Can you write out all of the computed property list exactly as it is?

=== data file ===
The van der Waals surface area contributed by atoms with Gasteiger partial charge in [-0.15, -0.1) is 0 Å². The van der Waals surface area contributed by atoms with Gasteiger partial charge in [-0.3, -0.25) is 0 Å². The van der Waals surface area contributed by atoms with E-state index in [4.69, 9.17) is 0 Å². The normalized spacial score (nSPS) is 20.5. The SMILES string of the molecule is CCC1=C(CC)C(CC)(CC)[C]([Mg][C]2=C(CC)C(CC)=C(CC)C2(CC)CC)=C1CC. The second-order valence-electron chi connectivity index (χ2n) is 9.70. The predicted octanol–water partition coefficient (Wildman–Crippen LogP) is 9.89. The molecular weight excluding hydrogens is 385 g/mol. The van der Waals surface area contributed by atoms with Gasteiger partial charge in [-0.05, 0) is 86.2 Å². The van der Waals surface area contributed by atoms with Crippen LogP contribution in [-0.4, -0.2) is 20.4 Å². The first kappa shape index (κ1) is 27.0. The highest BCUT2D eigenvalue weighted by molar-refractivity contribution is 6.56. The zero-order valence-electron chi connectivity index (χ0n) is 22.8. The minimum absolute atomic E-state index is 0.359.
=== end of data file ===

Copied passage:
The van der Waals surface area contributed by atoms with Gasteiger partial charge in [-0.15, -0.1) is 0 Å². The van der Waals surface area contributed by atoms with Gasteiger partial charge in [-0.3, -0.25) is 0 Å². The van der Waals surface area contributed by atoms with E-state index in [4.69, 9.17) is 0 Å². The normalized spacial score (nSPS) is 20.5. The SMILES string of the molecule is CCC1=C(CC)C(CC)(CC)[C]([Mg][C]2=C(CC)C(CC)=C(CC)C2(CC)CC)=C1CC. The second-order valence-electron chi connectivity index (χ2n) is 9.70. The predicted octanol–water partition coefficient (Wildman–Crippen LogP) is 9.89. The molecular weight excluding hydrogens is 385 g/mol. The van der Waals surface area contributed by atoms with Gasteiger partial charge in [-0.05, 0) is 86.2 Å². The van der Waals surface area contributed by atoms with Crippen LogP contribution in [-0.4, -0.2) is 20.4 Å². The first kappa shape index (κ1) is 27.0. The highest BCUT2D eigenvalue weighted by molar-refractivity contribution is 6.56. The zero-order valence-electron chi connectivity index (χ0n) is 22.8. The minimum absolute atomic E-state index is 0.359.